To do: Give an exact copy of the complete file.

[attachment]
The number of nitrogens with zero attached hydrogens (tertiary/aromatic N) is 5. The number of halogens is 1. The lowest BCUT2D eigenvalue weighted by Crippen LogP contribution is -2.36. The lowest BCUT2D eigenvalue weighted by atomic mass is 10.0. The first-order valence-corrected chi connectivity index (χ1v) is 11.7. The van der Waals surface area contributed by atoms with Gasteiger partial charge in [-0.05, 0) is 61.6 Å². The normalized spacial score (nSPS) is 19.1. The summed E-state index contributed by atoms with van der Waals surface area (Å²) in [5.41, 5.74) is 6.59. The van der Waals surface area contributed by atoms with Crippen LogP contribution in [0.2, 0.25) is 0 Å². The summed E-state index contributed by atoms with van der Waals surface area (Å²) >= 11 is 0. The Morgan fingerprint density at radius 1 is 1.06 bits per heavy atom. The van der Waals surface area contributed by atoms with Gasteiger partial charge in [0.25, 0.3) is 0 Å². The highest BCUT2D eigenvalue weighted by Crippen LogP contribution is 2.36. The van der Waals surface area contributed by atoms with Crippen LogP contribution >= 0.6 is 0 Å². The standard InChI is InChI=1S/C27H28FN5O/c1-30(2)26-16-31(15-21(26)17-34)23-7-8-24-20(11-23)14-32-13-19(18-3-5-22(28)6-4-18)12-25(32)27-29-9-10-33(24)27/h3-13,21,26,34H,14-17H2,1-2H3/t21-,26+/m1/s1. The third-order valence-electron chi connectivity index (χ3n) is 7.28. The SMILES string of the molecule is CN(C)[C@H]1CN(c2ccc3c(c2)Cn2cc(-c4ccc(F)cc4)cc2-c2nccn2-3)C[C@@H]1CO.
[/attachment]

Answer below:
The number of nitrogens with zero attached hydrogens (tertiary/aromatic N) is 5. The number of halogens is 1. The lowest BCUT2D eigenvalue weighted by Crippen LogP contribution is -2.36. The lowest BCUT2D eigenvalue weighted by atomic mass is 10.0. The first-order valence-corrected chi connectivity index (χ1v) is 11.7. The van der Waals surface area contributed by atoms with Gasteiger partial charge in [-0.05, 0) is 61.6 Å². The normalized spacial score (nSPS) is 19.1. The summed E-state index contributed by atoms with van der Waals surface area (Å²) in [5.41, 5.74) is 6.59. The van der Waals surface area contributed by atoms with Crippen LogP contribution in [0.2, 0.25) is 0 Å². The summed E-state index contributed by atoms with van der Waals surface area (Å²) >= 11 is 0. The Morgan fingerprint density at radius 1 is 1.06 bits per heavy atom. The van der Waals surface area contributed by atoms with Gasteiger partial charge in [0.25, 0.3) is 0 Å². The highest BCUT2D eigenvalue weighted by Crippen LogP contribution is 2.36. The van der Waals surface area contributed by atoms with Crippen LogP contribution >= 0.6 is 0 Å². The standard InChI is InChI=1S/C27H28FN5O/c1-30(2)26-16-31(15-21(26)17-34)23-7-8-24-20(11-23)14-32-13-19(18-3-5-22(28)6-4-18)12-25(32)27-29-9-10-33(24)27/h3-13,21,26,34H,14-17H2,1-2H3/t21-,26+/m1/s1. The third-order valence-electron chi connectivity index (χ3n) is 7.28. The SMILES string of the molecule is CN(C)[C@H]1CN(c2ccc3c(c2)Cn2cc(-c4ccc(F)cc4)cc2-c2nccn2-3)C[C@@H]1CO.